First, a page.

No illness, but several violations at Twin Cities breweries and distilleries

- Mark Stutrud, the President and Founder of Summit Brewery in St. Paul, has been in the beer game for 31 years.

"Sadly I have to say that I'm surrounded by amateurs," he said. “You have substandard products and you have customers who pay for their learning curve."

For decades, it was the big three in Minnesota: Schmidt, Hamm's, and Grainbelt.

But the growth among craft breweries in Minnesota has been exponential, from 20 just a few years ago to 110 licensed breweries located throughout the state, according to the Minnesota Craft Brewers Guild.

It's also a highly regulated industry--licensed through the Alcohol and Gambling Enforcement division of the Minnesota Department of Public Safety, inspected by the Minnesota Health Department and the Department of Agriculture, as well as various city, county, and federal regulators. 

Ben Miller supervises food safety inspections for the Minnesota Department of Agriculture, which inspects microbreweries every 18 months.

"Alcohol is a food product, so we want to make sure that is how it is being produced--in a safe and clean environment," said Miller. "We haven't seen any health issues per se, or microbial risk with beer here in Minnesota. No complaints or cases of illness.”

INSPECTION REPORTS

But there have been problems.

The Fox 9 Investigators looked at health and agriculture inspection reports for the last three and a half years. 

28 businesses had one or more violations, the most common: not having cleanable surfaces, no hand sink, or chemicals stored above food.

But the most unusual violations were found at Excelsior Brewing Company, where they added two unapproved ingredients to their brew: zebra mussels & milfoil in 2014.

The owner, John Klick, admits it was a gimmick.  A little surf and turf to bring awareness to the invasive species out their back door. 

But it was only 24 hours before agriculture department inspectors were at their front door.

"So that resulted in a lot of questions, how did we get the milfoil?" Klick said. "How did we get the zebra mussels, how do we contain and store them?"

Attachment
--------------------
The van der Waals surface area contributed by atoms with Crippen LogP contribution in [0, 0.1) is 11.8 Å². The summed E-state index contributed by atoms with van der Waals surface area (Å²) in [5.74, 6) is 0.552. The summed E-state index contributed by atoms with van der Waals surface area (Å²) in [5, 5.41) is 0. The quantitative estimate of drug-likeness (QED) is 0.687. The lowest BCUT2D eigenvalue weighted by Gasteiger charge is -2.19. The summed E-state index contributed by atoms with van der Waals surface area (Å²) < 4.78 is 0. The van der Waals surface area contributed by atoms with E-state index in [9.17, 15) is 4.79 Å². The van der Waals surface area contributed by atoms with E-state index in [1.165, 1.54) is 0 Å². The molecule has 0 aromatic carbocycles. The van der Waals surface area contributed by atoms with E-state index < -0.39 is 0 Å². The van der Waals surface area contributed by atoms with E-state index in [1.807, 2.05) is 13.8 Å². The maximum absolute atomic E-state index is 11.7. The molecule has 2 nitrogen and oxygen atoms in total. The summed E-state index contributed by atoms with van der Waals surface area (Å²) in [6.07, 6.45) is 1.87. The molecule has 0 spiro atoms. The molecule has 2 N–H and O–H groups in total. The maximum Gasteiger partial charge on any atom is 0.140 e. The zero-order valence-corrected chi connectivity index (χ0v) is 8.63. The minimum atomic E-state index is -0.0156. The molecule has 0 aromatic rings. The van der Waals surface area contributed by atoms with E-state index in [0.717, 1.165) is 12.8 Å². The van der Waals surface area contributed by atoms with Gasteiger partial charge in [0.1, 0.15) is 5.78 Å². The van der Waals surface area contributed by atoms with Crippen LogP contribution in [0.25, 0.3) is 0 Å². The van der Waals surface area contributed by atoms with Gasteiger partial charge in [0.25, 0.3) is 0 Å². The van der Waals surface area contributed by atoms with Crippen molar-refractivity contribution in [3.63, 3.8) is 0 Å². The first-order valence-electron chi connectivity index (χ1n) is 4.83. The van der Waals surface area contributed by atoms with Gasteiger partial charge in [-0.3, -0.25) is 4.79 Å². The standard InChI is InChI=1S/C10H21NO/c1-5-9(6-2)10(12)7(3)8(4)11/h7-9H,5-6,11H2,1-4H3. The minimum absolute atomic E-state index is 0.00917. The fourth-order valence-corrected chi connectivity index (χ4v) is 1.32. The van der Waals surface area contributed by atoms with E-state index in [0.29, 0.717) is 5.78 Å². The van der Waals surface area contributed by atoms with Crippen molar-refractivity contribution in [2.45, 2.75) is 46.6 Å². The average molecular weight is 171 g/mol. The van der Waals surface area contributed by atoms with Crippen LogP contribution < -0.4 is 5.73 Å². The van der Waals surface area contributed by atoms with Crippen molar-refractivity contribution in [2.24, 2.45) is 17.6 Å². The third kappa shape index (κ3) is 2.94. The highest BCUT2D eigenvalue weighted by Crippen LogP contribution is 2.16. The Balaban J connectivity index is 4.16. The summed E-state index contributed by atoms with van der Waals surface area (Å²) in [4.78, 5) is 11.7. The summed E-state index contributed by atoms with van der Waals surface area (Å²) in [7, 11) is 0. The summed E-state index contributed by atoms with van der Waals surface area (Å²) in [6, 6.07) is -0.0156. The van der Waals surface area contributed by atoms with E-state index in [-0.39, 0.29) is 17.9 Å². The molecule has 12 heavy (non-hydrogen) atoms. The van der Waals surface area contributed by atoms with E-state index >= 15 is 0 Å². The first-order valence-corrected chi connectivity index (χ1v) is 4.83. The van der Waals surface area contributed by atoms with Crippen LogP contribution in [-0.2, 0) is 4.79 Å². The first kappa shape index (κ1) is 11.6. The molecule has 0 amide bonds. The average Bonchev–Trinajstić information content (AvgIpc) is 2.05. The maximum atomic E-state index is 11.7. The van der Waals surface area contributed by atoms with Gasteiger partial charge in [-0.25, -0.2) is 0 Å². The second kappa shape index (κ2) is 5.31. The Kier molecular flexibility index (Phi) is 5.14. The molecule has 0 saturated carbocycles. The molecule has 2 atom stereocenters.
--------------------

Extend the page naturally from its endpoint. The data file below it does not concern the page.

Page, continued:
The Department of Natural Resources slapped Excelsior Brewing with a $500 dollar fine for harvesting an invasive species, but much to his surprise the DNR turned around and offered Excelsior a permit to harvest.  Milfoil beer will be back on tap next week, minus the zebra mussels.

"They said we are beer enthusiasts, we'd like to show you how to do this and gave me the permit process," Klick said.

At Norseman Distillery in northeast Minneapolis, they took infusion to whole new level. 

State inspectors found leather soaking in aquavit, vodka flavored by chunks of concrete, and pieces of iron immersed in gin, all unapproved for food products. 

Inspectors also discovered unwashed fruit rinds used for infusion and pre-mixed cocktails left sitting out for longer than 72 hours.

Despite repeated requests, Norseman declined to talk to the Fox 9 Investigators. 

At Burning Brothers Brewery in St. Paul, where they specialize in gluten free beer, state inspectors found a more common problem: rodent droppings, right by a mouse trap.  

Like a lot of microbrews, it's located in a large warehouse space, where the raw ingredients are an easy target for rodents.

"If we did something wrong in the brewing process and then served it, we can certainly make people sick,” said the owner Tom Foss. “I don't know if we are going to kill anyone or anything like that."

A similar rodent story with Surly Brewing Company--not at the popular beer hall in Minneapolis, but its production facility in Brooklyn Center where inspectors found rodent droppings and several dead mice in the milling area and warehouse. 

In a statement, Surly said it was an "isolated incident" and they "work around the clock to guarantee the highest level of sanitation and quality."

State inspectors also found rodent droppings at Summit in a storage area. 

Stutrud says it's a constant battle.
 
"It's their job to really find something in a lot of ways,” he said. “I give them credit for that because their due diligence is pretty acute."

But the state believes any health risk from rodent droppings is very low. 

That's because the raw ingredients, like hops, malt and yeast are boiled, fermented, then filtered.   

And the risk of pathogens, like Salmonella, that could actually survive in alcohol is extremely low.

"The risk might not be high, but the ick factor might be kind of high," Miller said.

The real problem with contaminated beer, is one of quality. The wrong bacteria can alter the flavor of beer even after it's been packaged.

At Summit, an in-house micro-biologist runs a dozen tests on every batch of beer, making sure there's no contamination.

“You are always fighting the fight with pests, no matter what they are, whether that is small rodents or insects," said James Fetherston, a Microbiologist for Summit.

“That's a heavy responsibility, not to only make sure the beer is palatable and enjoyable but is also something that should not be a threat to the public health," Stutrud said.

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